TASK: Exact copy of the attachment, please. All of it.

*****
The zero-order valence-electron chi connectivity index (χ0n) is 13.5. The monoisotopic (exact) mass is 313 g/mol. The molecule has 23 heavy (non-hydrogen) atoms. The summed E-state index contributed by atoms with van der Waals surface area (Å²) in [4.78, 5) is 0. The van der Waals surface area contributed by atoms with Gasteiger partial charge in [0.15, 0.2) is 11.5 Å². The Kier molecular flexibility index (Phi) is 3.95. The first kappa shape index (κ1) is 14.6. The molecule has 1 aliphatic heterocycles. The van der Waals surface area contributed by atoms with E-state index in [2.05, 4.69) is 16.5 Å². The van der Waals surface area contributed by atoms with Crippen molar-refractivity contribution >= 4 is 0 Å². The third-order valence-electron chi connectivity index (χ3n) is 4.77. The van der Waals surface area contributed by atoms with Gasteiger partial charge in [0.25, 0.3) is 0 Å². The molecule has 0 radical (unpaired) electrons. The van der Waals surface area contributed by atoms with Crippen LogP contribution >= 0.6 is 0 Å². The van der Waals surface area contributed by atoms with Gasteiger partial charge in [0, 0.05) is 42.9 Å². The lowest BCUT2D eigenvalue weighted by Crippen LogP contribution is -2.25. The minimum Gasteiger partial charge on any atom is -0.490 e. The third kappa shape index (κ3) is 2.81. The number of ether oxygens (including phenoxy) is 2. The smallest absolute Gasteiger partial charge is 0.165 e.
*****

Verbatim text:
The zero-order valence-electron chi connectivity index (χ0n) is 13.5. The monoisotopic (exact) mass is 313 g/mol. The molecule has 23 heavy (non-hydrogen) atoms. The summed E-state index contributed by atoms with van der Waals surface area (Å²) in [4.78, 5) is 0. The van der Waals surface area contributed by atoms with Gasteiger partial charge in [0.15, 0.2) is 11.5 Å². The Kier molecular flexibility index (Phi) is 3.95. The first kappa shape index (κ1) is 14.6. The molecule has 1 aliphatic heterocycles. The van der Waals surface area contributed by atoms with E-state index in [2.05, 4.69) is 16.5 Å². The van der Waals surface area contributed by atoms with Crippen molar-refractivity contribution >= 4 is 0 Å². The third-order valence-electron chi connectivity index (χ3n) is 4.77. The van der Waals surface area contributed by atoms with Gasteiger partial charge in [0.25, 0.3) is 0 Å². The molecule has 0 radical (unpaired) electrons. The van der Waals surface area contributed by atoms with Crippen LogP contribution >= 0.6 is 0 Å². The van der Waals surface area contributed by atoms with Gasteiger partial charge in [0, 0.05) is 42.9 Å². The lowest BCUT2D eigenvalue weighted by Crippen LogP contribution is -2.25. The minimum Gasteiger partial charge on any atom is -0.490 e. The third kappa shape index (κ3) is 2.81. The number of ether oxygens (including phenoxy) is 2. The smallest absolute Gasteiger partial charge is 0.165 e.